Financial aid is any money a student receives to pay post-secondary educational expenses from a source other than his/her family.
Categories of Financial Aid
Financial aid can be divided into two main categories, need-based and non-need-based.
Need-based: To receive need-based financial aid, a student must demonstrate that he needs the money to pursue his education. Financial need is determined based upon financial information that is entered on the Free Application for Federal Student Aid (FAFSA). The Department of Education will produce a number called the Expected Family Contribution (EFC) which reflects the family’s ability to pay for higher education costs. The EFC calculation determines the student’s financial need.
Non-need-based: Students who do not have demonstrated need resulting from the FAFSA Expected Family Contribution (EFC) calculation may still qualify for no-need aid.
Types of Financial Aid
Need-based and non-need-based financial aid is divided into three main categories.
Scholarships and Grants: Scholarship and grants are often called “free” money or gift aid because a student does not have to repay these resources. Scholarships and grants are the most desirable type of financial aid. In most instances, students must have demonstrated need to qualify for scholarships and grants.
Loans:Loans are a type of aid that the student or his parent must repay. Because loans have to be repaid, they are considered self-help resources. Repayment of student and parent loans usually begins after a student completes his education or drops below half-time status. There are two types of educational loan resources available. Federal loans and private education loans. Students should utilize federal student loan options before considering private education loan options. Federal Parent PLUS loans go into repayment as soon as the funds are fully disbursed to the college.
Employment:Employment is also considered self-help aid because the student earns compensation (a paycheck) for work performed. Students who have demonstrated financial need may qualify for the Federal Work-Study program.
Sources of Financial Aid
Financial aid comes from a variety of sources such as the federal government, the institution, and private organizations.
Federal Government The federal government is the largest source of financial aid. The most common federal student aid programs are authorized by Title IV of the Higher Education Act of 1965 (HEA), as amended, and are known collectively as Title IV programs. Federal Student Aid, an office within the U.S. Department of Education, administers the programs. Financial aid from the federal government includes grants, loans and work-study. In order to receive federal student aid, students must complete the Free Application for Federal Student Aid (FAFSA) each academic year they are in attendance.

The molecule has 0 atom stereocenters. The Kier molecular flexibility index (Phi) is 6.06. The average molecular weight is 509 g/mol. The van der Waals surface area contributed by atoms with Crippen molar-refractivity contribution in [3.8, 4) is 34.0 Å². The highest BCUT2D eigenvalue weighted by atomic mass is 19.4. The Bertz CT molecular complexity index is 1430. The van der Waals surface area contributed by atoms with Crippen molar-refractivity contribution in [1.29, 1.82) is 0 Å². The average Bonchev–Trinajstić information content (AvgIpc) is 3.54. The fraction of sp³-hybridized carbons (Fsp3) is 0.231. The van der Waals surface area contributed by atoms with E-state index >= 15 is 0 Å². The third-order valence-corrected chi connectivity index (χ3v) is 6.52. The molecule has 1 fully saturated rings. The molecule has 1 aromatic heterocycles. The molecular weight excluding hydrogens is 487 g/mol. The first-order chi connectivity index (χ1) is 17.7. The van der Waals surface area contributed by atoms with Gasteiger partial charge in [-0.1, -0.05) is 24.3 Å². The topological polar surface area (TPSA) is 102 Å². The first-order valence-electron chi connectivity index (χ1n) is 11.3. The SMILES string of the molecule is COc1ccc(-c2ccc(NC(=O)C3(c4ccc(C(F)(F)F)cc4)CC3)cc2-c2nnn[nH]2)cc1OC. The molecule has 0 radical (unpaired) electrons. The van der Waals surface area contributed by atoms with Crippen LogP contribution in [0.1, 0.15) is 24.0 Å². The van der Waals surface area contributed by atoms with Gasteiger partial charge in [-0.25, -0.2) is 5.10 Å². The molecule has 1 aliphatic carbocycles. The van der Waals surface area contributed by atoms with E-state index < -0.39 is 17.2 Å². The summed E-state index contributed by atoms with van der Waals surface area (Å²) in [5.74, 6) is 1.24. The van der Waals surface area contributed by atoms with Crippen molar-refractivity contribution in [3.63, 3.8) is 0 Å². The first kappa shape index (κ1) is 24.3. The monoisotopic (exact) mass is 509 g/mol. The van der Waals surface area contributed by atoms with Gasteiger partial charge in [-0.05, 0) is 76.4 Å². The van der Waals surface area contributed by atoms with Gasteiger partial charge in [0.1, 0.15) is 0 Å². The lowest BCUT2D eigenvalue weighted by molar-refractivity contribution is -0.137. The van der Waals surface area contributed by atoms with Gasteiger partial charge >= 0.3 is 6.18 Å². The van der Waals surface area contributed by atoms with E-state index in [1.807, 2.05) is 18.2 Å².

Institutional Institutional financial aid resources are funds available directly from the college. The types of institutional aid include merit awards and need-based scholarships and grants.
Merit Awards: Carroll College offers merit scholarships to qualifying freshman and transfer students. Merit award eligibility is determined based upon the student’s academic ability. Merit award amounts are fixed based the term of entry and will not increase nor decrease for subsequent academic terms.
Freshman Merit Awards: Freshman merit awards are determined based upon the student’s cumulative high school GPA and test scores from either ACT or SAT. Freshman student merit awards range from $8,000 to $16,000.
Transfer Merit Awards: Transfer merit awards are determined based upon the student’s cumulative college GPA. Transfer student merit awards range from $8,000 to $12,000.
Need-based scholarships and grants: Carroll College offers need-based scholarships and grants. Priority consideration is given to students who are admitted to Carroll and have submitted their FAFSA by March 1st. Carroll College merit scholarships, awards and need-based grants are often funded through the generosity of alumni and friends of the college. You may be notified in the fall of a specific donor’s name and then requested to write a thank you letter to the donor.
Private organizations Private organizations often offer scholarship funds to students who are enrolled in college. For a listing of private scholarship announcements and resources, visit the Carroll College Scholarship page.